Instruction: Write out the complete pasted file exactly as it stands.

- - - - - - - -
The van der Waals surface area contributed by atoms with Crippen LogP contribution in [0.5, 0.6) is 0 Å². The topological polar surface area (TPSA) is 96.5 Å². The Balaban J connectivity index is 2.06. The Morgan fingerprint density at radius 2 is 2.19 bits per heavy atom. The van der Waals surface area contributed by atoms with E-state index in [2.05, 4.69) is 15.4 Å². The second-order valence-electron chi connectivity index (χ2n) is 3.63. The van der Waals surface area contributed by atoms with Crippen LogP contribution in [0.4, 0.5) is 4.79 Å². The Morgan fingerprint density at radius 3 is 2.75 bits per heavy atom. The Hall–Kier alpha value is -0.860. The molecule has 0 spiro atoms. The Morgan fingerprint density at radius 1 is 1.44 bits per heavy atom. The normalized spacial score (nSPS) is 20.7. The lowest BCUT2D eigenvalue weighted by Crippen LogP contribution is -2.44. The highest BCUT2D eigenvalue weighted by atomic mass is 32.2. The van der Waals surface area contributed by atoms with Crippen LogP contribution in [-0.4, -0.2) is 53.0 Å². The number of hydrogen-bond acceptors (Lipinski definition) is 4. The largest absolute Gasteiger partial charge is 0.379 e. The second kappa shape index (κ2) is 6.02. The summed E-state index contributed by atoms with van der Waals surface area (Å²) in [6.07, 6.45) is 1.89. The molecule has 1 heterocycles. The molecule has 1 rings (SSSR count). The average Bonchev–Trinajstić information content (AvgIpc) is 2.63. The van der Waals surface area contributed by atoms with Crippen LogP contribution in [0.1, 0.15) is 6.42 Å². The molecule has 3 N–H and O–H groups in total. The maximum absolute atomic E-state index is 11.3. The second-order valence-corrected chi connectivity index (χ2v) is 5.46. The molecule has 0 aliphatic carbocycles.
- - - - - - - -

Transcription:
The van der Waals surface area contributed by atoms with Crippen LogP contribution in [0.5, 0.6) is 0 Å². The topological polar surface area (TPSA) is 96.5 Å². The Balaban J connectivity index is 2.06. The Morgan fingerprint density at radius 2 is 2.19 bits per heavy atom. The van der Waals surface area contributed by atoms with E-state index in [2.05, 4.69) is 15.4 Å². The second-order valence-electron chi connectivity index (χ2n) is 3.63. The van der Waals surface area contributed by atoms with Crippen LogP contribution in [0.4, 0.5) is 4.79 Å². The Morgan fingerprint density at radius 3 is 2.75 bits per heavy atom. The Hall–Kier alpha value is -0.860. The molecule has 0 spiro atoms. The Morgan fingerprint density at radius 1 is 1.44 bits per heavy atom. The normalized spacial score (nSPS) is 20.7. The lowest BCUT2D eigenvalue weighted by Crippen LogP contribution is -2.44. The highest BCUT2D eigenvalue weighted by atomic mass is 32.2. The van der Waals surface area contributed by atoms with Crippen LogP contribution in [-0.4, -0.2) is 53.0 Å². The number of hydrogen-bond acceptors (Lipinski definition) is 4. The largest absolute Gasteiger partial charge is 0.379 e. The second kappa shape index (κ2) is 6.02. The summed E-state index contributed by atoms with van der Waals surface area (Å²) in [6.07, 6.45) is 1.89. The molecule has 1 heterocycles. The molecule has 1 rings (SSSR count). The average Bonchev–Trinajstić information content (AvgIpc) is 2.63. The van der Waals surface area contributed by atoms with Crippen LogP contribution in [0.1, 0.15) is 6.42 Å². The molecule has 3 N–H and O–H groups in total. The maximum absolute atomic E-state index is 11.3. The second-order valence-corrected chi connectivity index (χ2v) is 5.46. The molecule has 0 aliphatic carbocycles.